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Clause 1 — Police and crime commissioners

Part of Police Reform and Social Responsibility Bill – in the House of Commons at 7:30 pm on 12th September 2011.

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Photo of Aidan Burley Aidan Burley Conservative, Cannock Chase 7:30 pm, 12th September 2011

I thank you for your direction, Mr Deputy Speaker. I shall focus my remarks. In April 2002, the National Audit Office showed that £28.4 million was spent on the dome’s maintenance in the year after it was closed. For just one year of maintaining the dome, we could elect someone who represents our views; for one year of maintaining the dome, we could let local people have a say over how their area is policed; and for one year of the dome, we could replace bureaucratic accountability to Whitehall with local accountability to the people. We will therefore take no lectures from Labour on how to spend £28 million. It is far better to spend it on reconnecting the public to the police than on Tony Blair’s Teflon-coated, flattened mushroom.

The Opposition object to delaying the election to November 2012. I am glad that it has been delayed to 15 November, not 5 November. Having a one-off election at the beginning of the cycle of elections for PCCs is a good idea because it will remove the charge of making them political. There will be no other elections on that day, so the first time that the PCCs are elected, no one will be able to claim that they were motivated to vote in a council vote or in a party political way. I support the delay on the grounds that it will make the first elections of these important PCCs non-political in the public’s eyes. Afterwards, they will revert to the same date as the council elections, thereby saving £50 million over four years.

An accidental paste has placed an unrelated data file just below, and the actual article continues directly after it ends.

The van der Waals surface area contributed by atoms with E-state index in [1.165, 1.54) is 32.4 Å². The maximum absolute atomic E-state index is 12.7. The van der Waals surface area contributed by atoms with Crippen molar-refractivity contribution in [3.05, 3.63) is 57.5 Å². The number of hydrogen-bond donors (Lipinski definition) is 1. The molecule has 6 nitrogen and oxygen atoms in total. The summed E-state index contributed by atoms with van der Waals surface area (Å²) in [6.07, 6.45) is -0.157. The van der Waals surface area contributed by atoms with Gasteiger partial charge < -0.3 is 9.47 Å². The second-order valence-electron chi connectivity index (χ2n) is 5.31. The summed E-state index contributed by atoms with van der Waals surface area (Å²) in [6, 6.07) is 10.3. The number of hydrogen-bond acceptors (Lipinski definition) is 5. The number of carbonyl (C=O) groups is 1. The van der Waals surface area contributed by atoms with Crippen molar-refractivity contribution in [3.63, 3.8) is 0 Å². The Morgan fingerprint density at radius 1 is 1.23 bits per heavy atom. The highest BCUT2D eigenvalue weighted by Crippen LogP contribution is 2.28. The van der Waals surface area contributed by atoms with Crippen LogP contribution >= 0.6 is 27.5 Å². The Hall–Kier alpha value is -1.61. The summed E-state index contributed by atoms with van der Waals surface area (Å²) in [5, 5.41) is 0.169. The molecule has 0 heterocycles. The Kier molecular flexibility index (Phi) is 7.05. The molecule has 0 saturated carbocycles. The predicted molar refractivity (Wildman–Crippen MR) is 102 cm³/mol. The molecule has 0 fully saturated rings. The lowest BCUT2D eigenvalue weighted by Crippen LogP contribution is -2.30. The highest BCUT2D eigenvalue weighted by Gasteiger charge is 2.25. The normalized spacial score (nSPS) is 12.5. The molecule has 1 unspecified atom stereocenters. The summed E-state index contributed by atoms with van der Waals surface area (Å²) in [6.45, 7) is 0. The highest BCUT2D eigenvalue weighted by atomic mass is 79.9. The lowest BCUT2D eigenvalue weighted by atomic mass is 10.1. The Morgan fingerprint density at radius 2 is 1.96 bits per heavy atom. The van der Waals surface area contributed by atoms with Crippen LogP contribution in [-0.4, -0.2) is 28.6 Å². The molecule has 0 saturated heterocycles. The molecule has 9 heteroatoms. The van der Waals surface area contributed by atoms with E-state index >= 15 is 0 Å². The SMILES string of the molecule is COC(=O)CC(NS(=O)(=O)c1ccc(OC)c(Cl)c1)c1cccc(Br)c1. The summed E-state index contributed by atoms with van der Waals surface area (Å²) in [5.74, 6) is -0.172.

In conclusion, policing is a monopoly service. The people cannot choose their force. This public service has to answer to someone, and we think that local people should have the power to do something about the problems that blight their towns and city centres. We are determined to rebuild the link between the people and the police forces that serve them, which is why these reforms are right for the people, right for the police and right for the times.